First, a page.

I spend A LOT of time reading on my computer. Because of that, I did not think I would mind reading this book online. However, when it comes to reading for pleasure, I just want to hold the book in my hands and turn the pages. I would not rule out reading another e-book, but clearly it is NOT my preferred format. Particularly with this book, I found the non-standard font and the lack of page numbers distracting. It simply did not feel like a "real" book, and I missed that.
Still - Sleight of Hand by Deanna Blackhurst (an e-book published on Smashwords) was such an intriguing read that I couldn't put it down.
The book deals with concepts of choice and accountability, justice and mercy through the story Daniel Cabrero, a con man who has manipulated, cheated, and lied his way through life. Daniel dies of a heart attack on page 5 of the book. The rest of the story deals with how he comes to terms with the "afterlife" he finds himself in.
Daniel is transported to a lovely rural setting that SEEMS like heaven. It's not. When his spirit guide, Jonah, explains that Daniel is actually in "Wasteland", Daniel begins to scheme like he has never schemed before in order to con his way out and into the comfort of Paradise City. After all, those skill sets had worked for him in life, why not in death as well?
While Blackhurst is an LDS author and some of the concepts of afterlife are clearly influenced by the doctrines of her faith, this book is NOT "Mormon Fiction". It is very much a non-denominational speculative tale about what MIGHT be around the corner when we die. It does not preach or proselytize. Blackhurst addresses serious themes in ways that are sometimes humorous and sometimes thought provoking.
As I was reading descriptions of the frustration Daniel felt at being able to drink all the cold beer he wanted but could never get that familiar warm "buzz" of intoxication since he had no body, it made me wonder what sort of things I would most miss.
However, the notion of being able to savor all of the richest, most decadent foods you might dream up with no health consequences sounded pretty heavenly to me.
As Daniel is faced with choices for the next steps he will make in his spiritual progression we are given flashbacks into the ill deeds he has committed throughout his life. This is clearly the G or PG version as the language is generally tame and our bad boy protagonist keeps showing a certain reserve of scruples that stop him from doing things that might be considered truly vile.
Nevertheless, we witness the many ways that one person's choices can impact others as Daniel is forced to recognize the harm he has caused. What he chooses to do about that will determine what his ultimate fate will be.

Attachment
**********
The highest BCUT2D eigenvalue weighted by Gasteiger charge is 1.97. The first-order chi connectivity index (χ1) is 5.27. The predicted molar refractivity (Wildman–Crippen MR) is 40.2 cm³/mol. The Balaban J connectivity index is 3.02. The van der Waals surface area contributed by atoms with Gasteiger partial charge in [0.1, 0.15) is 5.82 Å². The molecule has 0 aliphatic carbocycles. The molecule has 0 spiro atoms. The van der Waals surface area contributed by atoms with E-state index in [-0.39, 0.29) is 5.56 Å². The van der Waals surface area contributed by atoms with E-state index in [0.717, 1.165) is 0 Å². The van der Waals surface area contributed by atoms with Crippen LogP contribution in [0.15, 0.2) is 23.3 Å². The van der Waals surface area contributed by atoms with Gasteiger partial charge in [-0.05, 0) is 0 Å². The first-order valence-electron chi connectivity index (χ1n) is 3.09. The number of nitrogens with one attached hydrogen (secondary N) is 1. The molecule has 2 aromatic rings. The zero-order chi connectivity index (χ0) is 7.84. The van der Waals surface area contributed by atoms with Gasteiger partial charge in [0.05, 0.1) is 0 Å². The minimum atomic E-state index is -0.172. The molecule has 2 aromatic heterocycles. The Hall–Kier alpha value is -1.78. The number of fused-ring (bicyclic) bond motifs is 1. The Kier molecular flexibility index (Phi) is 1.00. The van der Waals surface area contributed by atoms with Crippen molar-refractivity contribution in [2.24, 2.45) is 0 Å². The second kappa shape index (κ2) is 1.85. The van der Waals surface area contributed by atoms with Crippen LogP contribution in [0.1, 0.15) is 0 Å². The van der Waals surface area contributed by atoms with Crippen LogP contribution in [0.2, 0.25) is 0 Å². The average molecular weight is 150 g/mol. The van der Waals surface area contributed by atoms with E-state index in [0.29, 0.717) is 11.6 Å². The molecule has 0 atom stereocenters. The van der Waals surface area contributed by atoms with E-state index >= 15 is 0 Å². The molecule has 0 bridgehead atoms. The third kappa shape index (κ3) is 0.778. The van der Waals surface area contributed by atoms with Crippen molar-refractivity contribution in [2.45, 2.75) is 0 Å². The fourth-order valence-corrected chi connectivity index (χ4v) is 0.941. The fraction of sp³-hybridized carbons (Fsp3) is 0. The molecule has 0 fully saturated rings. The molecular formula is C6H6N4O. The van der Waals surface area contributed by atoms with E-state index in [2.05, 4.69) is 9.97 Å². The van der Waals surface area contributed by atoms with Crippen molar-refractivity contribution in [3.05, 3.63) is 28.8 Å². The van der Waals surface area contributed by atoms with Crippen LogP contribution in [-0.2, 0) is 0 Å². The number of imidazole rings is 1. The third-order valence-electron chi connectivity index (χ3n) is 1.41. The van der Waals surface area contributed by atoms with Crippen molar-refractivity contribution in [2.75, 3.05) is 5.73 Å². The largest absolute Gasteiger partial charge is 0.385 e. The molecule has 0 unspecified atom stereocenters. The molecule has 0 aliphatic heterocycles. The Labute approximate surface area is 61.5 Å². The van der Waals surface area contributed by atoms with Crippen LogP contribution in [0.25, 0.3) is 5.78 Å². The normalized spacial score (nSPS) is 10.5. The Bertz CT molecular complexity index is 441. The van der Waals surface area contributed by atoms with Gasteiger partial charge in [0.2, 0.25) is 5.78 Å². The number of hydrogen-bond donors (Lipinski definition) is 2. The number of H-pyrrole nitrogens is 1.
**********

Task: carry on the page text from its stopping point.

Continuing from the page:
There were parts of the book I REALLY liked. I appreciated some of the little details about the physical environment...
"The path they traveled curved slightly to the right and then to the left, Daniel noticed, as it meandered its way through the greenery. The foliage was dense, sometimes creating a canopy above their heads, but there was nothing dark or shadowy about the place. In fact, there were no shadows at all, and when he looked up, Daniel could find no trace of sun above them.
"We don't require a burning star for light or warmth here", Jonah said, as if reading Daniel's thoughts. "Each living thing has a light within itself. The purpose of the sky is simply to reflect that light."
There were parts I did not like. Some of the supporting characters seemed a bit contrived. There was never really an adequate explanation about Jonah's predicament.
Also there was one plot twist that served to add suspense and build depth to the Daniel Cabrero character, but the details seemed very unrealistic to me.
Still, overall it was a good read. I enjoyed it and will more than likely look for other work by this same author.
If you are interested to see what OTHER people had to say about this book - check out the side bar of Tristi Pinkston's virtual book tour site. Mine is the second review so far. Others will be added in the coming weeks.
One last note - I would caution the writer to be a little more careful when selecting a title.
When doing a Google search for "Sleight of Hand ebook" I found another that was ALSO published on Smashwords - a completely different novel with the same title by CJ Lyons.
There is a Nook ebook about tribes and vampires by Lauren Dane ALSO titled Sleight of Hand.
There is a mystery for Microsoft Reader by Wilhelm Kate by that same title.
There is an ultra steamy bodice-ripper romance for Kindle by Katrina Strauss of the same name.
There is a thriller that takes place in Las Vegas by Jeff Marriotte with AGAIN, that same title.
Mind you, these are just e-books. There are others in traditional print format.
So my advice to any authors out there is do a little research before you pick a title for your baby book. It can avoid a whole lot of needless confusion.